Zoya Kosmodemianskaya between Sacrifice and Extermination

Autumn/Winter 2016
DOI: 10.3898/NEWF:89/90.03.2016

The article considers the posthumous representation of an eighteen year-old Soviet partisan, captured and executed by German forces during the Battle of Moscow in 1941. As the first woman honoured with the Hero of the Soviet Union award during the war, Kosmodemianskaya’s story and image were deployed across the country as mobilisational propaganda, and she subsequently became a central figure in the pantheon of Soviet heroes, enduring in public consciousness to this day. My analysis focuses on moments of ambivalence in textual and visual representations of Kosmodemianskaya, specifically regarding the dialectic of gender and attitudes to the exterminatory violence of the war. I draw on psychoanalytical and anthropological models in my readings.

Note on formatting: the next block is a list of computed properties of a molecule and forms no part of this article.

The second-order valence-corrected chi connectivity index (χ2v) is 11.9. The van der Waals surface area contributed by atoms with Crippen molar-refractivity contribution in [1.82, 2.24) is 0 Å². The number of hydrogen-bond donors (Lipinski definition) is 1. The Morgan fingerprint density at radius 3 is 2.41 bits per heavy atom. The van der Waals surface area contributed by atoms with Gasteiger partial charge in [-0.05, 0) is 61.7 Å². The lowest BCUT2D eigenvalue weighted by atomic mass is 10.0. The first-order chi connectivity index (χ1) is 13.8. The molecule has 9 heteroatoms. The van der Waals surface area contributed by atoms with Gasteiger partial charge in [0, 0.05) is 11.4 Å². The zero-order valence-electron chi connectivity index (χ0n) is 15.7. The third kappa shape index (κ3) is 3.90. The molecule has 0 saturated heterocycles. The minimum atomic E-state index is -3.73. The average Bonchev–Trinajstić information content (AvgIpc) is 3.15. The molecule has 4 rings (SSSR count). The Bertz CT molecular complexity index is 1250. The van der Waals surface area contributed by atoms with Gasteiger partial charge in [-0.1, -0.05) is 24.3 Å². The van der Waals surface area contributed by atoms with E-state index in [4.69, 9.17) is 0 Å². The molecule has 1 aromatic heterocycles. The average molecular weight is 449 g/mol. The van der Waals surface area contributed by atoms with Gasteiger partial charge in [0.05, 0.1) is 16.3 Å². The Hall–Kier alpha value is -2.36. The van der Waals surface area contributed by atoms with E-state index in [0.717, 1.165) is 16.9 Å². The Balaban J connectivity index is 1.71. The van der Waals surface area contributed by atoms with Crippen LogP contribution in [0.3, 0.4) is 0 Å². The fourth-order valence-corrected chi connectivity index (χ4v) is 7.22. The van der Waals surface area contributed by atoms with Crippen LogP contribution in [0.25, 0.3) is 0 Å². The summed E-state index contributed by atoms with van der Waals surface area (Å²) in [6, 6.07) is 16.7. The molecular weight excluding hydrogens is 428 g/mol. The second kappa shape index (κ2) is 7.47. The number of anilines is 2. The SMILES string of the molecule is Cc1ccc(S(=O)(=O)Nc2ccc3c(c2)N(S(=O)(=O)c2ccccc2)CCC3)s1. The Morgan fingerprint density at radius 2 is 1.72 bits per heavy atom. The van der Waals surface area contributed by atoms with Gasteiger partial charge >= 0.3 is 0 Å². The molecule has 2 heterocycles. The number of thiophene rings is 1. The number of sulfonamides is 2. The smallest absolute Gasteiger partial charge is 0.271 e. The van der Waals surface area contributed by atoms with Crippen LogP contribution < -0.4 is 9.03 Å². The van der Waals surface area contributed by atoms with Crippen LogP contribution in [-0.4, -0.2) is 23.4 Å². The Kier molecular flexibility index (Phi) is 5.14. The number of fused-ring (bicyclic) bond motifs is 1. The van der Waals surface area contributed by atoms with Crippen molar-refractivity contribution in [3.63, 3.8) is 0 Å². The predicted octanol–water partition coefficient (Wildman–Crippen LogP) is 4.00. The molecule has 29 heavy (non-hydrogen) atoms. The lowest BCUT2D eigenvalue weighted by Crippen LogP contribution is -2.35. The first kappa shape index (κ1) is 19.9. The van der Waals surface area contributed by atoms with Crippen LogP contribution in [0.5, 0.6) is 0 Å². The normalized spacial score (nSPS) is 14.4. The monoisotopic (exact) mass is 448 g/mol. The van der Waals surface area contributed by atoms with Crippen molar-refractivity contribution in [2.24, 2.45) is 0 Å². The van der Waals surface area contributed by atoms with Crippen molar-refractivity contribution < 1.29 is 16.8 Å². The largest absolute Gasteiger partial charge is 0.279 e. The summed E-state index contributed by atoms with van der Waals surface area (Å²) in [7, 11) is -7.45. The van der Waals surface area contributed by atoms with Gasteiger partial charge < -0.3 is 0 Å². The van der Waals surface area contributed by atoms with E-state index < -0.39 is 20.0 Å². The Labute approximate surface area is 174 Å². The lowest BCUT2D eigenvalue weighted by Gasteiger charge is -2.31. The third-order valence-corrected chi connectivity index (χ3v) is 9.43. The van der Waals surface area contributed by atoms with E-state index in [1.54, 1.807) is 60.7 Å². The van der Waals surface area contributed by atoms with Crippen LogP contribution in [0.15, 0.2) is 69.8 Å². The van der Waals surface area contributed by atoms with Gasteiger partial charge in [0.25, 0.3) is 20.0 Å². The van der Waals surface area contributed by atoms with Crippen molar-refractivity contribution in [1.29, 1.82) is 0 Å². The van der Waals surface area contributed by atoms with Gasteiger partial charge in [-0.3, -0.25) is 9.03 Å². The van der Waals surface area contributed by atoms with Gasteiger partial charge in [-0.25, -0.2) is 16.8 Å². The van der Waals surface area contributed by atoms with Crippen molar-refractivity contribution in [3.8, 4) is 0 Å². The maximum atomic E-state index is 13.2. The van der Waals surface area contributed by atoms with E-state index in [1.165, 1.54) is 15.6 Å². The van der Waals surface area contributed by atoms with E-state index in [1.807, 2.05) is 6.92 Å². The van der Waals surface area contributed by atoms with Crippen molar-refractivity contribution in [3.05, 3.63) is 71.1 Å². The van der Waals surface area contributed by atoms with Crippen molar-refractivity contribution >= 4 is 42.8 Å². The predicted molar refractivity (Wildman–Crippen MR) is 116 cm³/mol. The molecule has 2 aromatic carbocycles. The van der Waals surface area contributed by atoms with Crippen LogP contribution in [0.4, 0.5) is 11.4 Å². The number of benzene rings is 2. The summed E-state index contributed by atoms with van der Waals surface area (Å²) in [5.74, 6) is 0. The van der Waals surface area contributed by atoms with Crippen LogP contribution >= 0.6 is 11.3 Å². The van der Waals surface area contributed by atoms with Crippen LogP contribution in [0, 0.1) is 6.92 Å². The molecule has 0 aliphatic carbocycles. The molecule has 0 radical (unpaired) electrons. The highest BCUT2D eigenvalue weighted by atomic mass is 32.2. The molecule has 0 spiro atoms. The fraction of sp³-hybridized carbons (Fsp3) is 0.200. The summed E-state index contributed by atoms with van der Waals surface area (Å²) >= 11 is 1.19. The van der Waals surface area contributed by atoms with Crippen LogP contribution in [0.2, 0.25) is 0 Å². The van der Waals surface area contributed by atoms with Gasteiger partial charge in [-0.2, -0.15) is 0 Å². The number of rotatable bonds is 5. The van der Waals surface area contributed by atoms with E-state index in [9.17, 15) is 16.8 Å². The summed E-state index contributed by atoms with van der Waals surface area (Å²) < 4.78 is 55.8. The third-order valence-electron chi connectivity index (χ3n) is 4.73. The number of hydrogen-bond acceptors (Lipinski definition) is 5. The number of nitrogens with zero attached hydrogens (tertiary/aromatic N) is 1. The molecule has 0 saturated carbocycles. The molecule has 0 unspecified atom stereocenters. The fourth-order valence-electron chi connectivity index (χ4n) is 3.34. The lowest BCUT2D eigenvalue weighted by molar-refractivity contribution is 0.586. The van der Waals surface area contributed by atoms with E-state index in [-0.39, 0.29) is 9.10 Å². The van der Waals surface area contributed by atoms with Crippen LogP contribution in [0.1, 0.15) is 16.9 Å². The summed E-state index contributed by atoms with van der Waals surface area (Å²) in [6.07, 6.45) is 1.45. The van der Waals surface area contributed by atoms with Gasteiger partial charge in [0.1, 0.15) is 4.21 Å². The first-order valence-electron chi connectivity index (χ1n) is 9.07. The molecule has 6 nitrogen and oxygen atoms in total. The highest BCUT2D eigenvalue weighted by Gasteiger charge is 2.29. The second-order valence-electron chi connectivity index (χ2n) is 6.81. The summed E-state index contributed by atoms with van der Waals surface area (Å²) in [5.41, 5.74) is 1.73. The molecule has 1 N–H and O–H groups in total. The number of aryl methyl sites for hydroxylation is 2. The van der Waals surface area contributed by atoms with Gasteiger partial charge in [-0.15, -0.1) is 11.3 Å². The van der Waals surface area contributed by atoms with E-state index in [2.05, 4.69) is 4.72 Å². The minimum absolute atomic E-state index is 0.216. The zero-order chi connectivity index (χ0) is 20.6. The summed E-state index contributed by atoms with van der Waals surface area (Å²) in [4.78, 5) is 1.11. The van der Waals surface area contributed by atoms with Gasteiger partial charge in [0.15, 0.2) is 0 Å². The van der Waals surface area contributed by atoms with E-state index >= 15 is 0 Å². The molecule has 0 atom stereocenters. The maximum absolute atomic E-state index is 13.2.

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New Formations 89/90: Death and the Contemporary